Voters in Alaska’s Third Judicial District have voted to oust Superior Court Judge Michael Corey, the judge who approved the no-jail plea deal in a shocking assault that made national headlines.
As of the current vote tally, voters have rejected Corey by a 6.4-point margin.
The outrage revolved around Judge Corey’s approval of a plea deal for Anchorage man Justin Schneider, who was charged with kidnapping a woman, strangling her into unconsciousness and masturbating on her. He had four felony charges, including kidnapping and assault as well as a misdemeanor charge of harassment for “offensive contact with fluids,” for the August 2017 assault.
The state prosecutors reached a plea deal with Corey where he pleaded guilty to a single felony assault charge for a sentence of two years with one suspended. Though the sentence did technically include a year of jail time, he was able to avoid any time behind bars because Judge Corey approved credit for time served on electronic monitoring in the year since the assault (allowable under a law approved before criminal justice reform was passed).
The details of the story caused widespread outrage while the state and some legal watchers sought to defend the sentence and the deal. The state argued that it was the laws that were broken when it came to Schneider escaping from having to register as a sex offender and that the sentence was in line with the state laws.
Many in the criminal justice system came to his defense, arguing in the pages of the Anchorage Daily News’ opinion section that Judge Corey shouldn’t be held as a scapegoat (which is where the ADN’s editorial board eventually landed), but not all in the criminal justice system agreed.
“The judge didn’t have to accept the sentence the parties proposed,” wrote Val Van Brocklin, a former state and federal prosecutor in Alaska. “He could have rejected it as too lenient, which would have entitled Schneider to withdraw his plea. The prosecutor would have then been negotiating with the leverage that the court was not going to accept no jail. The judge could’ve deferred sentencing and ordered a pre-sentence report.”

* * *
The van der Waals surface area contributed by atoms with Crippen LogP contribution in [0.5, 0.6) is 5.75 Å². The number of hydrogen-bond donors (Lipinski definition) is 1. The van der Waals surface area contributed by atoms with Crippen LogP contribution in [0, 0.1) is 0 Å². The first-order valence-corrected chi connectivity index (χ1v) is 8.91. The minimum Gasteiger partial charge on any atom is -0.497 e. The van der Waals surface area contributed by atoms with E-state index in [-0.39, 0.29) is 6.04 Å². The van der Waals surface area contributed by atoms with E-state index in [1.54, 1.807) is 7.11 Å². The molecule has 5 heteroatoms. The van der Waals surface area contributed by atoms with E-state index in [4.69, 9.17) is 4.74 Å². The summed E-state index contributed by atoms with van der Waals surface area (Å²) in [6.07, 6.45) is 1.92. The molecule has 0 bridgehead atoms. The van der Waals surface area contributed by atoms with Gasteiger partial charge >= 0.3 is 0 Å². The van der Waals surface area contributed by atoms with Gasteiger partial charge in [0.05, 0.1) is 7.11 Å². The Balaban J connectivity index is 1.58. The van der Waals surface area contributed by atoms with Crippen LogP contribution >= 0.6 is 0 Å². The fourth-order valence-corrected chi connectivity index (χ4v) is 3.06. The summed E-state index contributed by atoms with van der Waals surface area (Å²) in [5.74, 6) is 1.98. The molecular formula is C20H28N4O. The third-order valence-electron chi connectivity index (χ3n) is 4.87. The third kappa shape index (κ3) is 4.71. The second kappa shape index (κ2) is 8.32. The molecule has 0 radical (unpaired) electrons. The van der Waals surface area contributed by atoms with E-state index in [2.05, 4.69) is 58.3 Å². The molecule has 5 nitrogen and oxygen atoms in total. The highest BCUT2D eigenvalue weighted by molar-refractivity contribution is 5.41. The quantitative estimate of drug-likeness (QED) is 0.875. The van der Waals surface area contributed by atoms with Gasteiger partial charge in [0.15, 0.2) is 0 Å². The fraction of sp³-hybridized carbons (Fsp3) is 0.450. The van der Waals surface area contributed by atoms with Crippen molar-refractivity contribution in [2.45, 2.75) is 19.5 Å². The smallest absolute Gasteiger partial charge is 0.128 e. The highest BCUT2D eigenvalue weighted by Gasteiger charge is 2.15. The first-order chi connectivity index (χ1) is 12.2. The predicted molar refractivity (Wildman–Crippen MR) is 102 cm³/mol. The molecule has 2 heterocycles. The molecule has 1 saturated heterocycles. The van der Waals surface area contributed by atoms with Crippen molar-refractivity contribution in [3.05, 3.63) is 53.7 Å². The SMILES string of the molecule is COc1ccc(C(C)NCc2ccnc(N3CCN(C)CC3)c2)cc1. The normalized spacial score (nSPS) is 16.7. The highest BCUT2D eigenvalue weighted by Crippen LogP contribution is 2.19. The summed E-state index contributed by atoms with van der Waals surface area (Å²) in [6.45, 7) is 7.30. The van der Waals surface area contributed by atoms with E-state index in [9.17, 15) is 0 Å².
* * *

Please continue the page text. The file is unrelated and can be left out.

In the wake of the sentence, Elizabeth Williams and her brother Isaac Williams launched a group “No More Free Passes Vote NO on Judge Michael Corey” to oppose his retention.
The group scraped together $3,350 in contributions, according to campaign disclosure reports filed with the Alaska Public Offices Commission. The group bought some ads on radio and Facebook.
The group celebrated its victory on Wednesday and is already turning its attention to the future.
“Moving forward, we will no longer be discussing Mr. Corey. I believe his family and friends when they tell me he is a great man, husband, and father. He deserves privacy and peace during this time. We wish him nothing but the best in his future,” explained a post. “From here on out, we will be focused on legislative advocacy and holding the department of law accountable for their handling of sex crimes. Voting out a judge was the easy part—now the hard work begins to make lasting change.”
The group plans to hold a meeting later this month to discuss its next steps forward.